UPDATE 1-Czech right parties make early coalition progress

* Right-wing parties push ahead in coalition talks

* President concerned about new parties, meets party leaders

* New party Public Affairs sees tough talks

(Adds second coalition meeting)

By Roman Gazdik

PRAGUE, May 31 (BestGrowthStock) – Czech right-wing parties reached
broad agreement on priorities for the next government following
a surprisingly strong win in a weekend election, but said
building a coalition would require tough negotiations.

The leftist Social Democrats won the most votes in the
election, but combined gains by the three centre-right parties,
including two new groupings, made it all but impossible for the
left to take power.

The election gave the right a strong mandate to carry out
reforms to cut the budget deficit from last year’s 5.9 percent.
Czechs also sent a clear message demanding a cleanup of politics
tainted by corruption scandals by voting for the new parties.

Markets gave a cheer to the result, sending the crown
currency 1.6 percent up to 25.45 to the euro at 1339 GMT.

Leaders of the right-wing Civic Democrats, conservative
TOP09, and centrist Public Affairs said they agreed the next
cabinet would focus on fiscal, healthcare and pension reforms,
law enforcement, corruption and justice, as well as education,
environment and farming.


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Leader Radek John of the new Public Affairs party, which has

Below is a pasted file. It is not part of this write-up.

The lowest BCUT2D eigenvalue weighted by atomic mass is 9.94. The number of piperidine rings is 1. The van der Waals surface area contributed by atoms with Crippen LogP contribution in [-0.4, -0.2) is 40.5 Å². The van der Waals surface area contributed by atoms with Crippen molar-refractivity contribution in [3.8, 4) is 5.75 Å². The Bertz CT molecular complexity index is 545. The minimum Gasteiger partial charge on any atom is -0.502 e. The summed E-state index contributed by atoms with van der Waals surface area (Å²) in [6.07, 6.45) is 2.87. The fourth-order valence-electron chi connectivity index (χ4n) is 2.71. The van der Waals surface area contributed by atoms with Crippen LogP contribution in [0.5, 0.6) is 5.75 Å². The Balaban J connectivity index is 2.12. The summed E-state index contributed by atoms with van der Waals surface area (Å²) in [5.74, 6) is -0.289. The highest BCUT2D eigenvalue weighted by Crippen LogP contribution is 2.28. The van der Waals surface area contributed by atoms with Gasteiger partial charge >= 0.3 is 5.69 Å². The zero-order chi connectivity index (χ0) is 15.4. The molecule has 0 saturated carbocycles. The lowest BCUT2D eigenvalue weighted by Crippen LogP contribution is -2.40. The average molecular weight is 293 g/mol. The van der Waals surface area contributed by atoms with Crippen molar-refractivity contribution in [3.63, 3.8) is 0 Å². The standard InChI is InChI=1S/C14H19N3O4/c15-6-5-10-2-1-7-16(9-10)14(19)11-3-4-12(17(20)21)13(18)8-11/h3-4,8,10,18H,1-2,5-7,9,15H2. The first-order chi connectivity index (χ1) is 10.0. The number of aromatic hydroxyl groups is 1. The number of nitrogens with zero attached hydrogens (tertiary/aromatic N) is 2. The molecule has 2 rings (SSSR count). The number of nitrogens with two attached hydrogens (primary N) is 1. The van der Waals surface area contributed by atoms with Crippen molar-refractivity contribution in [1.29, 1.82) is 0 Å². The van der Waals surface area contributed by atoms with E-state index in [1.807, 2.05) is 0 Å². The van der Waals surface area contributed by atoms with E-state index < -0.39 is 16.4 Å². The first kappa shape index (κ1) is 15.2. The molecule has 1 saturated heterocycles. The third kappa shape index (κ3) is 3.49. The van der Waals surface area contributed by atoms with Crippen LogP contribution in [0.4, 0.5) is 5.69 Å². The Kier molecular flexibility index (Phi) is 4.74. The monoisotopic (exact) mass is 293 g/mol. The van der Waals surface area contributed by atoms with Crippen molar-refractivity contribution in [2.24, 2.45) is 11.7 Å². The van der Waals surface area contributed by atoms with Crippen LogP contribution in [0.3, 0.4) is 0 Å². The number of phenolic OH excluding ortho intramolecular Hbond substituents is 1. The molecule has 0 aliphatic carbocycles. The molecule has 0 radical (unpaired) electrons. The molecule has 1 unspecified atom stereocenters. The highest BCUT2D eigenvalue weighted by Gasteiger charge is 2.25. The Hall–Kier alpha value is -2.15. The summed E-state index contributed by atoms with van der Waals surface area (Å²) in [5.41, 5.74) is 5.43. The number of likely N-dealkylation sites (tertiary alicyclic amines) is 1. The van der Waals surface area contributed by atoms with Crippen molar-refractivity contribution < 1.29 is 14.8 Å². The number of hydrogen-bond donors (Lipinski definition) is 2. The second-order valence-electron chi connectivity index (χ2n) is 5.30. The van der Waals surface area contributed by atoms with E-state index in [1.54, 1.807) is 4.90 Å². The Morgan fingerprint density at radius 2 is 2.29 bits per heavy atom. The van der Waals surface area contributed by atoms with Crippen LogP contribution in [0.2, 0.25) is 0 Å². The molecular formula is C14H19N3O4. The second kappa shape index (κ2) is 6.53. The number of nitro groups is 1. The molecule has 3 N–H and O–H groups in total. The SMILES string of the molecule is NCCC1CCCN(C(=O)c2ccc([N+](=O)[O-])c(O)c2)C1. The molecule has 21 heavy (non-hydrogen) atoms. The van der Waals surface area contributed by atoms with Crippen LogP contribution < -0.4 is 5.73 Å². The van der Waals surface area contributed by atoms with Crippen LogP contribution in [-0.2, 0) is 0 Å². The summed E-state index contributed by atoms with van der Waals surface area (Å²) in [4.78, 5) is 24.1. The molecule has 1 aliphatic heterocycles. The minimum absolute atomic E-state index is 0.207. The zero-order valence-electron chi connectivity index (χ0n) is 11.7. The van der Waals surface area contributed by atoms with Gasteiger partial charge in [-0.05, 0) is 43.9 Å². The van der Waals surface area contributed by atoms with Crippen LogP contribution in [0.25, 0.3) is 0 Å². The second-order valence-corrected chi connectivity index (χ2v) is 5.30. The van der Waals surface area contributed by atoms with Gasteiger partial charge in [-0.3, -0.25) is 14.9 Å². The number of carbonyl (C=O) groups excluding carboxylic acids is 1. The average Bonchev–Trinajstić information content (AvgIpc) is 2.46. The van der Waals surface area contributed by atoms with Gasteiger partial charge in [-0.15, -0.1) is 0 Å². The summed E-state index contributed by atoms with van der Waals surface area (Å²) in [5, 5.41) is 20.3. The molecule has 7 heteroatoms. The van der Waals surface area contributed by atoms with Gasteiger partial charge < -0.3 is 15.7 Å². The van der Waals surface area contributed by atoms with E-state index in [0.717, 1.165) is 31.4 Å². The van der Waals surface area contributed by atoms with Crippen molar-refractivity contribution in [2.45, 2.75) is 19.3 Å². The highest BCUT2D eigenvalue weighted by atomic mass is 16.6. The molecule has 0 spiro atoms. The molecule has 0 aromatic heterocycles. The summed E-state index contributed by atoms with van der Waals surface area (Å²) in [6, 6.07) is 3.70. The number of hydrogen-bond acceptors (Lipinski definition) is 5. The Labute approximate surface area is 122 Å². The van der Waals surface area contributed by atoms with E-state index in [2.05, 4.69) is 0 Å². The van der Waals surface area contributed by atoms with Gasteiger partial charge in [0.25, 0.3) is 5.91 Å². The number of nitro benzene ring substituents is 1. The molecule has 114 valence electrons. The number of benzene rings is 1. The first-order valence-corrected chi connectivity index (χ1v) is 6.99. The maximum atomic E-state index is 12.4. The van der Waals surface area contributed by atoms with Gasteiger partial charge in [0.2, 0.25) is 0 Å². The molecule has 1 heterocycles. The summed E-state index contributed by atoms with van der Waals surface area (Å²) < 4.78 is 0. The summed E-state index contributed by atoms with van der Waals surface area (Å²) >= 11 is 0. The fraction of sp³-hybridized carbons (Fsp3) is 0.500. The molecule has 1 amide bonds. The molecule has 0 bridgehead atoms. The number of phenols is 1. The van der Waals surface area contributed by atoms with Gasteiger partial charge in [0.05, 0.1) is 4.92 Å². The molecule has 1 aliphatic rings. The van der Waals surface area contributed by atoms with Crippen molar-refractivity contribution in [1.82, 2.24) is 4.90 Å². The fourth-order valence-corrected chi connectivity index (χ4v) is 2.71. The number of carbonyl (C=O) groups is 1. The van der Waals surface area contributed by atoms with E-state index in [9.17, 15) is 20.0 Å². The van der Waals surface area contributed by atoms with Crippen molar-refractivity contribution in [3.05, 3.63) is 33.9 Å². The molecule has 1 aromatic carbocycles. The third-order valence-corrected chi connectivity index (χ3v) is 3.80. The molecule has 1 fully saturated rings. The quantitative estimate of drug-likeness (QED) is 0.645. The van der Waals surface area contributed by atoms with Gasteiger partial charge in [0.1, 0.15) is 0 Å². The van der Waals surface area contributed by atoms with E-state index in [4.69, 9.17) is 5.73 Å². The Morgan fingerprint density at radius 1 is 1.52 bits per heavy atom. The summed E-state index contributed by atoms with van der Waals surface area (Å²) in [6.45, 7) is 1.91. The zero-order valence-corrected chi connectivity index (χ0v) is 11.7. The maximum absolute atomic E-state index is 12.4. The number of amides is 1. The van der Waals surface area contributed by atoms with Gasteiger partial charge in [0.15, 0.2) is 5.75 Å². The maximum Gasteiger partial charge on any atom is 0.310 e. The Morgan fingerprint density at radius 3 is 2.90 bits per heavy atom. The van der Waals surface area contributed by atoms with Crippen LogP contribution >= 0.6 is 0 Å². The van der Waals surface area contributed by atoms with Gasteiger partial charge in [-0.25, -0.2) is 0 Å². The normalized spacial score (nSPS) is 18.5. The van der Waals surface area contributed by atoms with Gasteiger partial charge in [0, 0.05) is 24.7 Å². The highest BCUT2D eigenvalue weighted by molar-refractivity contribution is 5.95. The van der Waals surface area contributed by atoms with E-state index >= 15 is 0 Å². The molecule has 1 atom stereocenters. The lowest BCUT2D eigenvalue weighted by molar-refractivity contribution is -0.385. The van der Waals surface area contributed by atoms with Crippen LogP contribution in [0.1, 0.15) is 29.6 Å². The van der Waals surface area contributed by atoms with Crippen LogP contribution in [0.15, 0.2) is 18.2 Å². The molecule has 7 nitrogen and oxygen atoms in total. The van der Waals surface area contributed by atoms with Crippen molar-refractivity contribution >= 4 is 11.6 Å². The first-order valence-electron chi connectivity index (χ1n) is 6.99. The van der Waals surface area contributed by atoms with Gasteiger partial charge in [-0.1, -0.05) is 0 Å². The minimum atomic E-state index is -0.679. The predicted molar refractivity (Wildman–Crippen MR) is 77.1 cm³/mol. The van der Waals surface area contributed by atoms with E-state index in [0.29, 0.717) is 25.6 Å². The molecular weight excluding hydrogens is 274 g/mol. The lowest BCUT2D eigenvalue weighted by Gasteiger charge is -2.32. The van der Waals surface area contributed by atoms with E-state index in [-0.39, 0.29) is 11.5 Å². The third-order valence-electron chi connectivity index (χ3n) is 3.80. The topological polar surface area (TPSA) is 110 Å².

no track record in national politics, gave indications he may
live up to a reputation as a tough negotiator.

“Today we agreed very well but of course we are aware that
there will be much more difficult topics,” he said after meeting
Necas. “On the top of that, trilateral negotiations will follow,
and that will be even more complicated.”

He said there was an agreement on cutting debt with measures
including job cuts in state bureaucracy.

Earlier, the other two groups agreed that Petr Necas, 45,
chief of the Civic Democrats, should become coalition prime
minister. Public Affairs has yet to back him.

The coalition would have 118 seats in the 200-seat lower
house, a stronger majority than any Czech cabinet has had since
the country was created in 1993.


President Vaclav Klaus, who must ask parties to form a
government, expressed concern about the lack of track record of
TOP09 and especially Public Affairs.

“With these two parties, we cannot know how they will behave
in real politics,” he told daily Lidove Noviny in an interview.

“I have no clue how many people they have prepared to take
the posts of immense responsibility as members of the cabinet
and parliament.”

TOP09 was formed a year ago, mostly by defectors from the
Christian Democrat Party, shortly after a centre-right cabinet
fell in the middle of its term as EU president.

It is led by Karel Schwarzenberg, a pipe-smoking 72-year-old
aristocrat and former foreign minister who has a high reputation
for personal integrity and has not been tainted by any graft
scandals. Economic affairs in the party are handled by political
veteran and former Finance Minister Miroslav Kalousek.

Public Affairs was founded in 2001 but its activities had
been largely confined to Prague city politics until this

Klaus separately met all party leaders on Monday including
Social Democrat acting chief Bohuslav Sobotka, and he may later
ask him to lead coalition talks.

That would be in line with Czech tradition to give the
nominal election winner the first chance to form a cabinet.
Sobotka has said the tradition should be kept even though he
acknowledges he sees little chance of succeeding.

With no realistic prospect of a left-wing government, Klaus
may also go straight to Necas and ask him to lead the talks.

Investment Basics
(Writing by Jan Lopatka; editing by Peter Graff)

UPDATE 1-Czech right parties make early coalition progress